I wasn’t ready for a crash course in neurology that day two years ago. I was enjoying semi-retirement, assuming my medical writing days were far behind me. But then the doctor said, “You have Parkinson’s disease.”
Ever since, I have been immersed in Parkinson’s 101: what it means to live with a chronic neurological disease.
This month is Parkinson’s Awareness Month. Accordingly, I think even more about the 5,000 people in the U.S. who will also hear those words this month.
What do I wish I had known when I was diagnosed?
It’s a snowflake disease. Just like a snowflake, each of us is unique and so is our Parkinson’s. Do not assume your disease will look like someone else’s.
Some symptoms are invisible. Because many of us associate Parkinson’s with movement symptoms, we may ignore signs of depression, fatigue, constipation, or sleep problems (especially acting out nightmares). In recent years, the medical field has recognized that such symptoms are part of the disease. If you experience them, tell your doctor so they can be diagnosed and treated for what they really represent.
A Parkinson’s specialist can help. Most of us see a general neurologist for our care, without realizing we might benefit from seeing a movement disorder specialist. Those neurologists, who have undergone two years of additional training, can help us to better manage the disease and stay current on research and clinical trials.
Staying active is essential. Parkinson’s may affect our movement, but staying active can help in the long run. Research shows that intensive, sustained exercise (such as boxing, hot yoga, interval cycling) can ease symptoms and combat fatigue. And that regular daily activity (going for walks, doing the laundry) can help improve life with Parkinson’s.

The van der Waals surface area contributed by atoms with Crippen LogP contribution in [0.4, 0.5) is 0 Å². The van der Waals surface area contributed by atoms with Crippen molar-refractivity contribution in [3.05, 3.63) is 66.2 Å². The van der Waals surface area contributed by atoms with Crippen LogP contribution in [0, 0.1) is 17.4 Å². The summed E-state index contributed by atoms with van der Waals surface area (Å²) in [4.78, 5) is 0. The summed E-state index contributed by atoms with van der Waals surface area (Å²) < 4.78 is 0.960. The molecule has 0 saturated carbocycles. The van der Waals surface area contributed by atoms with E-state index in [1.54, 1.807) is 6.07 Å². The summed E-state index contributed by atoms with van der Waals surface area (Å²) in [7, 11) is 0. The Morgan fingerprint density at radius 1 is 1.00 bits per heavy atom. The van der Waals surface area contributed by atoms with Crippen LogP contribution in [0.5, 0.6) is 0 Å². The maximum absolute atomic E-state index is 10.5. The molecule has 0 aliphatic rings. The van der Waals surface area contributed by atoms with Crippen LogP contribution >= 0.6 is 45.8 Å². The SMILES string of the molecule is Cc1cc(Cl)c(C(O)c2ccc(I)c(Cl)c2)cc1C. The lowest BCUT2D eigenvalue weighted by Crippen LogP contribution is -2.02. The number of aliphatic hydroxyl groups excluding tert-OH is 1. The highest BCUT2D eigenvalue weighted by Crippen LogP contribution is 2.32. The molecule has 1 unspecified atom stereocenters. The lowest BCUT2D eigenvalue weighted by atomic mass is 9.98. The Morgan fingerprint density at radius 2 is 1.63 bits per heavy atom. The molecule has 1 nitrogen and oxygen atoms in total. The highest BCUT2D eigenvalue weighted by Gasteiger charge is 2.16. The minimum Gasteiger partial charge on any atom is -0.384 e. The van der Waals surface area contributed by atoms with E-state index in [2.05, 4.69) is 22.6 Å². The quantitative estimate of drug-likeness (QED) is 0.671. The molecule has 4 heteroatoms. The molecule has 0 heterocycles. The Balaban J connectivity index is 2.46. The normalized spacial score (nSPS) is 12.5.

We can benefit from complementary care. In addition to medications, we can benefit from physical, speech and occupational therapy and the knowledge of nutritionists and psychotherapists. Putting together a care team of these professionals early on can pay off for years to come. But due to the fragmentation of PD care delivery, it takes effort on your part to assemble that team.
All support groups are not created equal. Support groups have different constituencies (young/elderly onset, newly diagnosed), different energy levels, different ambitions and agendas. Shop widely before you choose.
There is a lack of localized information. Patients want close-to-home answers. Where do I locate the physical therapy that doctors often suggest? How do I find a personal trainer who specializes in PD? Who can help me make my home safe from falls? Where do I enroll in recommended Tai Chi, spinning or boxing classes? In most locales, there is no one place to find answers to those and dozens more local questions. National PD foundations offer effective national advice but can only do so much at the granular, local level.
We can live well. Most importantly, I learned it is not only possible to corral the disease but essential to do so. Never, never give in to the disease or lose hope. Cognitive decline and dementia are worrisome (but not inevitable) accomplices to PD neuromuscular difficulties. Find your passions. Mine are advocating for research, raising awareness and sharing validated information.
Also remember that you are not are not alone. There are 1 million of us nationwide. Groups such as the Parkinson’s Disease Foundation and the National Parkinson Foundation are available to support us. Contact them to find information and resources. Together, we can not only live well with Parkinson’s, one day we can end it.